Treatment for ME/CFS has become increasingly controversial; particularly in relation to the appropriateness and usefulness of CBT and GET.
The NICE guidelines (myalgic encephalomyelitis or encephalopathy/chronic fatigue syndrome diagnosis and management(external link)) changed quite significantly from 2007 to 2021 by no longer recommending that CBT and GET be offered to people with ME/CFS. With respect to CBT they advise that it shouldn’t be offered as a curative treatment, rather it should only be offered to support people to manage their symptoms, improve their functioning and reduce the distress associated with having a chronic illness. In addition, they state that the lightning process should not be offered. A summary of the controversy and learning points from the latest NICE guidelines for GPs in primary care is provided by Dr Simon Curtis: ME/CFS – Top 5 learning points from the new NICE guideline(external link).
A challenge to the change in guidance has been put forward by the Royal College of General Practitioners, on behalf of themselves and several other medical and allied health organisations, recommending a more holistic approach to management of ME/CFS. In their joint statement,6 they also note that using the term GET is misleading in that it implies some sort of standardised approach to building up exercise and that personalised paced exercise programmes is a better term: Joint statement in response to NICE guidance on ME/CFS(external link).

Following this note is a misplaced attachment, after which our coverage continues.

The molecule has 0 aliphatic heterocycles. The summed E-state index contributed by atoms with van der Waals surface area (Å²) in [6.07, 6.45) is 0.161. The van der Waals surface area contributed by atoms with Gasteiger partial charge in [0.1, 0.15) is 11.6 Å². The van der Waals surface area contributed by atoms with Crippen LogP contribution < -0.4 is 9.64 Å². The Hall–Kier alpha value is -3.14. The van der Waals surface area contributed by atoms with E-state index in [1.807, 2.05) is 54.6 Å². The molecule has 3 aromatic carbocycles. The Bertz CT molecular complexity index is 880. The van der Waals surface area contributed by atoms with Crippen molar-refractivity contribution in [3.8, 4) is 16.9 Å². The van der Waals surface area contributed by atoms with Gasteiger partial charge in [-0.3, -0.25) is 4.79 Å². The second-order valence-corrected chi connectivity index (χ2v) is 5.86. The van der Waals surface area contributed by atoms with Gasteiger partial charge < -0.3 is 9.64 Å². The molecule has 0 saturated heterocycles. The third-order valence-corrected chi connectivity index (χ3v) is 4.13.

An article published in the Journal of Neurology, Neurosurgery and Psychiatry7 supports the joint statement and requests a review of the 2021 NICE guidelines based on 3 systematic reviews subsequently published: Anomalies in the review process and interpretation of the evidence in the NICE guideline for chronic fatigue syndrome and myalgic encephalomyelitis(external link).
With respect to exercise, the Mayo Clinic recommendations are for pacing for post-exertional malaise: Mayo Clinic: chronic fatigue syndrome – diagnosis and treatment(external link).